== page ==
The Invention of Murder: How the Victorians Revelled in Death and Detection and Created Modern Crime

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Macmillan, Jul 23, 2013 - History - 576 pages

"Superb... Flanders's convincing and smart synthesis of the evolution of an official police force, fictional detectives, and real-life cause célèbres will appeal to devotees of true crime and detective fiction alike." -Publishers Weekly, starred review

In this fascinating exploration of murder in nineteenth century England, Judith Flanders examines some of the most gripping cases that captivated the Victorians and gave rise to the first detective fiction

Murder in the nineteenth century was rare. But murder as sensation and entertainment became ubiquitous, with cold-blooded killings transformed into novels, broadsides, ballads, opera, and melodrama-even into puppet shows and performing dog-acts. Detective fiction and the new police force developed in parallel, each imitating the other-the founders of Scotland Yard gave rise to Dickens's Inspector Bucket, the first fictional police detective, who in turn influenced Sherlock Holmes and, ultimately, even P.D. James and Patricia Cornwell.

In this meticulously researched and engrossing book, Judith Flanders retells the gruesome stories of many different types of murder in Great Britain, both famous and obscure: from Greenacre, who transported his dismembered fiancée around town by omnibus, to Burke and Hare's bodysnatching business in Edinburgh; from the crimes (and myths) of Sweeney Todd and Jack the Ripper, to the tragedy of the murdered Marr family in London's East End. Through these stories of murder-from the brutal to the pathetic-Flanders builds a rich and multi-faceted portrait of Victorian society in Great Britain. With an irresistible cast of swindlers, forgers, and poisoners, the mad, the bad and the utterly dangerous, The Invention of Murder is both a mesmerizing tale of crime and punishment, and history at its most readable.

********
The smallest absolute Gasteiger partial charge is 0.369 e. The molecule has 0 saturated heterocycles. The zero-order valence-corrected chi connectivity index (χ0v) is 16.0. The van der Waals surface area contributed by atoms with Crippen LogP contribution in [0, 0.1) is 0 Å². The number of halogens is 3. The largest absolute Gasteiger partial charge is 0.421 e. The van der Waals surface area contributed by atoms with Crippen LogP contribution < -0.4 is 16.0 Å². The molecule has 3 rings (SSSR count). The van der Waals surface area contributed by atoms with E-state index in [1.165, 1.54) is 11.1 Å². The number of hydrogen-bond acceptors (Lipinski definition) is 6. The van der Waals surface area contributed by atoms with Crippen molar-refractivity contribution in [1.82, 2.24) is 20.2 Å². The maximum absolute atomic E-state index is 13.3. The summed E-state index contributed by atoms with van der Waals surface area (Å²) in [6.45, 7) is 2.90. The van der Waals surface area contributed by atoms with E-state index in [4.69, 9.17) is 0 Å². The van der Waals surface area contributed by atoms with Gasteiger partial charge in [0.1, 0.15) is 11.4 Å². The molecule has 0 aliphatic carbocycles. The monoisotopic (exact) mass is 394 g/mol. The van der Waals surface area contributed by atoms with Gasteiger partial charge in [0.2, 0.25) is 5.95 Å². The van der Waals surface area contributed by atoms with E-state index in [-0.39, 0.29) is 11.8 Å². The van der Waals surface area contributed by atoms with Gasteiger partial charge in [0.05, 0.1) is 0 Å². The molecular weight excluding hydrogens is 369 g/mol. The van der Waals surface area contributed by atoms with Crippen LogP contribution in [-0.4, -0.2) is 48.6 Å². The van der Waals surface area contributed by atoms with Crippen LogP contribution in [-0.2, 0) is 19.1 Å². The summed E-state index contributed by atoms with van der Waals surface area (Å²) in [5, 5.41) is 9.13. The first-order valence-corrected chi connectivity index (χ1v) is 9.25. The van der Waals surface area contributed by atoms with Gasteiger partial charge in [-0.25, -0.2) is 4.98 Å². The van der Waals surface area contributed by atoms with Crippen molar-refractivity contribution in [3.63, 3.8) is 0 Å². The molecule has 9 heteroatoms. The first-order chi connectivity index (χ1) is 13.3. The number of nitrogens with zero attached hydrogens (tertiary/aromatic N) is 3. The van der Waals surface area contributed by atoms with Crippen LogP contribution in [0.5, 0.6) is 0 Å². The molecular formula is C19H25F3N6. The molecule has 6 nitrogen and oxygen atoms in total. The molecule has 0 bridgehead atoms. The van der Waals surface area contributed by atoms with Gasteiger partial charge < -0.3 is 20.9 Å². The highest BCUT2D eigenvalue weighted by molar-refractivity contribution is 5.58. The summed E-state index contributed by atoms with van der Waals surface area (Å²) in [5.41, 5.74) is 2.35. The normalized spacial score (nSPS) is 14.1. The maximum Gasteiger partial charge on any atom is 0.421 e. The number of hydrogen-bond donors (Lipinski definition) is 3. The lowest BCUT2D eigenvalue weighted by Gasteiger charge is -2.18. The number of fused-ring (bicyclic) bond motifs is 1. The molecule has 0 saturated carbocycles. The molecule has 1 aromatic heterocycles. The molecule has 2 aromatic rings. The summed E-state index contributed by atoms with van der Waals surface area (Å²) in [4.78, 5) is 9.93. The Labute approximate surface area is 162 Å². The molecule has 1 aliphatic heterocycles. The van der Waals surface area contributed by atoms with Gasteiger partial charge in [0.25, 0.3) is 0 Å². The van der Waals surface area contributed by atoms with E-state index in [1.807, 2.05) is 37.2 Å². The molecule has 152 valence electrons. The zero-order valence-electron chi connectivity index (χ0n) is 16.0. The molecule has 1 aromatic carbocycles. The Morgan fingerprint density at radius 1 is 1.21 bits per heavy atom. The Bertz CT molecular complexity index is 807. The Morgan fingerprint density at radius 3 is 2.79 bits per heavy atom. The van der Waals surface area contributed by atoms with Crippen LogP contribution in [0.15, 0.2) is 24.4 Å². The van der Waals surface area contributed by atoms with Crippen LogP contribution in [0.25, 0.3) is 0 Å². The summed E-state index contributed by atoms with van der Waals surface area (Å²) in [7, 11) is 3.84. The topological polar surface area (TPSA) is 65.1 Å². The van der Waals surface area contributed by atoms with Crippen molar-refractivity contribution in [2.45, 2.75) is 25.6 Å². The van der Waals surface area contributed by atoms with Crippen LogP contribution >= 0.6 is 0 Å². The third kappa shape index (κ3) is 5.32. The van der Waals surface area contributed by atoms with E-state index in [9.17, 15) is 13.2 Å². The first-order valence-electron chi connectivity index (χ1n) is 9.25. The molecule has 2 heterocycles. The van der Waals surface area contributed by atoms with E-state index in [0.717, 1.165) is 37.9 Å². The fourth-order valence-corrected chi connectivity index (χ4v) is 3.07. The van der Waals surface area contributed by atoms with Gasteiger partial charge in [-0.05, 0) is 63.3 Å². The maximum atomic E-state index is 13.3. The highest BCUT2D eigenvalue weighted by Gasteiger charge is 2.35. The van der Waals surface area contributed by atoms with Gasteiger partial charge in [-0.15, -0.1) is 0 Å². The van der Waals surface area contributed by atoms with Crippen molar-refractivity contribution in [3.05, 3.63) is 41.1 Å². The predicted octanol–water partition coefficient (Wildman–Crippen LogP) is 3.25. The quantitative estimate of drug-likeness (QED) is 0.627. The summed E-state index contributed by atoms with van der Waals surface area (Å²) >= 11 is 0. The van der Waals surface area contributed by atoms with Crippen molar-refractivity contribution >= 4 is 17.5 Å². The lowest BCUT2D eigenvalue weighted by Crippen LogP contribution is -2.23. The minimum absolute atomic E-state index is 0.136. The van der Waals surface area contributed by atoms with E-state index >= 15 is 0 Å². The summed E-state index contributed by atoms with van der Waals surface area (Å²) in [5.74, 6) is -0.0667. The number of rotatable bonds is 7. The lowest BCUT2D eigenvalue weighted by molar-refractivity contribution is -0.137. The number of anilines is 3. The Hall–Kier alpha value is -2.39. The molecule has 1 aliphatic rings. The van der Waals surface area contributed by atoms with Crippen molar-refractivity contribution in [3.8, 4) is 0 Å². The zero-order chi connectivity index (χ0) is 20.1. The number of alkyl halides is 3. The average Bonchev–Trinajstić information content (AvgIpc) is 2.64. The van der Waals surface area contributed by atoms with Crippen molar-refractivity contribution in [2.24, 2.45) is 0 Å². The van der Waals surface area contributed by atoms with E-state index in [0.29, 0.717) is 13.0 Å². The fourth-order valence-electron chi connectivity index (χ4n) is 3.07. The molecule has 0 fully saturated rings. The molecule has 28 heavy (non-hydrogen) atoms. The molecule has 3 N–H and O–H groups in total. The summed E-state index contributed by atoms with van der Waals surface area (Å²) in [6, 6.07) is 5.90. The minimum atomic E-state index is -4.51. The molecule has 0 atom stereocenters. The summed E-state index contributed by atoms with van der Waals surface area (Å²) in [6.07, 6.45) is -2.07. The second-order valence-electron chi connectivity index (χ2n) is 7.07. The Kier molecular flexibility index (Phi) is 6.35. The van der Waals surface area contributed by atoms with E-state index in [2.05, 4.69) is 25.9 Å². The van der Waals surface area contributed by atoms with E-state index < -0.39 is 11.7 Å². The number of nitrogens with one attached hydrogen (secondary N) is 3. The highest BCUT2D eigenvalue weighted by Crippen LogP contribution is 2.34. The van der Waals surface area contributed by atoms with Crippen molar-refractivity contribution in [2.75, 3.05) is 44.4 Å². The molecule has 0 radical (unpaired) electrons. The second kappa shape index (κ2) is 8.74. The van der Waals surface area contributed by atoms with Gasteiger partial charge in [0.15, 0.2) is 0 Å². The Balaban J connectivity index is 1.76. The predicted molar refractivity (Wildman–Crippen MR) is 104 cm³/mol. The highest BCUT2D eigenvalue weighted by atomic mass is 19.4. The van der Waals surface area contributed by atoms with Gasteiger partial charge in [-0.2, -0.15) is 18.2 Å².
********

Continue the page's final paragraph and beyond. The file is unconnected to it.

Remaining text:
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LibraryThing Review

User Review  - jen.e.moore - LibraryThing

This was a more academic book than I was expecting, but that's all right - it just made the little flashes of humor all the more entertaining. Flanders discusses murder in the 19th century (not ... Read full review

THE INVENTION OF MURDER: How the Victorians Revelled in Death and Detection and Created Modern Crime

User Review  - Kirkus

Flanders (Consuming Passions: Leisure and Pleasure in Victorian Britain, 2006, etc.) attempts to trace the growth of murder and its detection in Victorian England.The author does not track the history ... Read full review

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About the author (2013)

JUDITH FLANDERS is an international bestselling author and one of the foremost social historians of the Victorian era. Her first book, A Circle of Sisters, was published to great acclaim, and was shortlisted for the Guardian First Book Award, and her second book, Inside the Victorian Home, was shortlisted for the British Book Awards History Book of the Year. Judith is a frequent contributor to the Sunday Telegraph, Guardian,Spectator, the Times Literary Supplement, and the Wall Street Journal. She lives in London.

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